In this case, the Balmorhea bourbon actually uses two sets of barrels in the finishing process. The first set of barrels is their usual thicker barrel from The Barrel Mill cooperage in Minnesota, and the whiskey sits there for a couple years just like their standard straight bourbon line. From there, a selection of their whiskey is dumped into a second set of barrels from the famous Kelvin Cooperage in Kentucky to age for an additional period of time in the Texas heat.

Technically this is a NAS (No Age Statement) whiskey — meaning they don’t make any claims about the age of their spirit. Rumor has it that the latest batch was aged for about five years, but that’s admittedly pure gossip.

Once the whiskey has been appropriately aged, it is slightly proofed down to 57.5% ABV and bottled.

Given the grain-to-glass production and the locally sourced materials, this whiskey has earned the Certified Texas Whiskey identifier.


The Garrison Brothers distillery uses a pretty straightforward bottle design, but with some twists and splashes that differentiate the lines.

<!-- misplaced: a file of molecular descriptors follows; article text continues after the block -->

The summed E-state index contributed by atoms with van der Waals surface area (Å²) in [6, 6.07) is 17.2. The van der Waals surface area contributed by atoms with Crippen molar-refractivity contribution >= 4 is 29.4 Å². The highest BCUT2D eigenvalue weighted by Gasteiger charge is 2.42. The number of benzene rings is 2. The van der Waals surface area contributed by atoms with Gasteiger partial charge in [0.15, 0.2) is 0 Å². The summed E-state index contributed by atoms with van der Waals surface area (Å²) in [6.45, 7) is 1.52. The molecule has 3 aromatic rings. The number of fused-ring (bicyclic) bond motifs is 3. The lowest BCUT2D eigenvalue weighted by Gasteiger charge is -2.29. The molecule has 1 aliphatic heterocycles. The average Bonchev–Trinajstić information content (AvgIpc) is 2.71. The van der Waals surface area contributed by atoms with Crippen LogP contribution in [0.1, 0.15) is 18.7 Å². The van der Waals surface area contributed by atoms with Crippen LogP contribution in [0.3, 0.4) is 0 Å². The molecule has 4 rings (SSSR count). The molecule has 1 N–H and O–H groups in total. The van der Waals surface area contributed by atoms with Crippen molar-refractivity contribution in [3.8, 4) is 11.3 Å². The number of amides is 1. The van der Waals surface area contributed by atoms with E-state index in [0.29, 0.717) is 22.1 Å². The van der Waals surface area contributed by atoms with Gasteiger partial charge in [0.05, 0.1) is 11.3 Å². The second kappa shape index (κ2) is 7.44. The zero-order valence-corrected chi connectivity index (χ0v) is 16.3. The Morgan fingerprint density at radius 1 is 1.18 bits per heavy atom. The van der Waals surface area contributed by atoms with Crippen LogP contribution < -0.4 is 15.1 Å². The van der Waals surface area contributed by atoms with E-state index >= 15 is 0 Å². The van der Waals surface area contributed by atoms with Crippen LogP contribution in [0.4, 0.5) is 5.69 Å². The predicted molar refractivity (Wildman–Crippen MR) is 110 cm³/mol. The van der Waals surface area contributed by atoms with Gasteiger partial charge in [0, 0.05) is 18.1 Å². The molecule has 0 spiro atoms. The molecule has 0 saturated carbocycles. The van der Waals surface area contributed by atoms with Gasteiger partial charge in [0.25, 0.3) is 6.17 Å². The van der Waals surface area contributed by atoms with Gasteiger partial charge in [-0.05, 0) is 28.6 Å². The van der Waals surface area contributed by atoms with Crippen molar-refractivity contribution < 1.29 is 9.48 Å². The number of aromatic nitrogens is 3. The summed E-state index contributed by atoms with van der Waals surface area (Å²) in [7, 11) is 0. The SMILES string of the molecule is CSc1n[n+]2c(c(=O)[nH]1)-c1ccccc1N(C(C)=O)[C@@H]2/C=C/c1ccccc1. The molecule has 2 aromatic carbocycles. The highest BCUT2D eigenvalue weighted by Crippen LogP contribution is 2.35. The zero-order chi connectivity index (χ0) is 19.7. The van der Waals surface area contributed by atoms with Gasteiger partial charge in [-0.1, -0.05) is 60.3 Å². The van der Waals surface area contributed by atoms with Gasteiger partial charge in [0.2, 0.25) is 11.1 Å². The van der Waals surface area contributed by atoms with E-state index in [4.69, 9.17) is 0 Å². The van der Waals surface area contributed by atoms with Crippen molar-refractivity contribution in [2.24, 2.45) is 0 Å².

Overall, it’s a rectangular shaped body with a wider front and back but shorter sides. That body tapers quickly at the shoulder to a long neck, which includes a pronounced bulge in the middle to make it easier to pour. The bottle is capped off with a synthetic cork, and the whole thing is sealed with hot wax similar to (but legally distinct from) the Maker’s Mark line.

The branding on the bottle is pretty minimal, and I appreciate it. Not quite as minimalist as the Kings County folks, but still keeping it clean. On the face, there’s the brand and variety information painted on the bottle, and a silver band and star decoration affixed to the bottle.

Something I like is that Garrison Brothers differentiates their lines through the use of different colored wax seals and bands. It’s a nice touch, and I appreciate the color coordination. In this case, the distillery went with a turquoise color.

One thing I do have to note here — the bottle might be a fine looking example of branding, but the stuff they threw on it is downright gaudy. To be super Texas about it: this whiskey is “putting on airs”. The small paper item celebrating their double gold win I can forgive… but the actual metallic medal they created and draped around the neck of this bottle? A bit unnecessary.



Right off the bat, something is different. This whiskey is significantly darker than the standard edition, more of a coffee color than the usual caramel. That depth and richness follows into the aroma as well — I get some brown sugar and vanilla, but also some smoky mesquite, cinnamon, and chocolate.